Successfully maneuvering a large, heavy paver through tight turns, such as those required for parking-lot islands or cul-de-sacs, requires a skilled operator working under ideal jobsite conditions. Before tackling a tight-radius job, assess the capabilities of the paver and the geometry of the jobsite. To make tight turns, the machine usually needs to be equipped with an offset paving mold and have a low center of gravity.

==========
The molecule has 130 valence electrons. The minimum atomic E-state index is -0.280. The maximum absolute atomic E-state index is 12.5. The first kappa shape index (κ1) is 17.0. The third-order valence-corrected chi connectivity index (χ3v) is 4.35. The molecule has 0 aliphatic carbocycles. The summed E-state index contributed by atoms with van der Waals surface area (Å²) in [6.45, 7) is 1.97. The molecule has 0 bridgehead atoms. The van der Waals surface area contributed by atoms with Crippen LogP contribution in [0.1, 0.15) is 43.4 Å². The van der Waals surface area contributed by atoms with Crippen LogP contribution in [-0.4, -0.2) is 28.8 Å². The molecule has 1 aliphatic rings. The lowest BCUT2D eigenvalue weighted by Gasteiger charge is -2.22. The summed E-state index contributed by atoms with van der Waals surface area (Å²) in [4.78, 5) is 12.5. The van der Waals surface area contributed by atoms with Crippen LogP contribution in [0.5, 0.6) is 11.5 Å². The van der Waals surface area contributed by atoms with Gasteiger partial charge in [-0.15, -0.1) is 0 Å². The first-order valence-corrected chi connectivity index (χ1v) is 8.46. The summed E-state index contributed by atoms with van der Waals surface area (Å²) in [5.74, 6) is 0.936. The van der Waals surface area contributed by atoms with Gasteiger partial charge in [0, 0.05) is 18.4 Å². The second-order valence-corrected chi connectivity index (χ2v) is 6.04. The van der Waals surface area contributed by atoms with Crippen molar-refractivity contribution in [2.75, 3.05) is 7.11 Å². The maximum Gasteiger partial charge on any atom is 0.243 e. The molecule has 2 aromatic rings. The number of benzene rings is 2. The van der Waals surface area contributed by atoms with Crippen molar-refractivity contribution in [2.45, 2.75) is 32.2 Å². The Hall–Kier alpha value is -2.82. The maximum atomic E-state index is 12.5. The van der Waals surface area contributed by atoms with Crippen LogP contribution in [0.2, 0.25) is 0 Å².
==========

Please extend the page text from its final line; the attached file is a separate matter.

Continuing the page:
One of the most important requirements for successful curb placement is proper subgrade preparation. Be sure to remove excess subgrade using grading equipment so that the paver can move freely around the turn. Proper installation of the stringline is critical because it controls paver steering and elevation sensors, thus determining final line and grade of the curb. Accurate stringline placement is needed to meet specified tolerances. Radius wheels are typically used to guide string-line placement for outside radius turns of 7 feet or less, which are often required when placing curbs for parking-lot islands. To choose the proper size radius wheel, the sum of the wheel radius and the paver offset should equal the distance from the radius point to the back of the curb.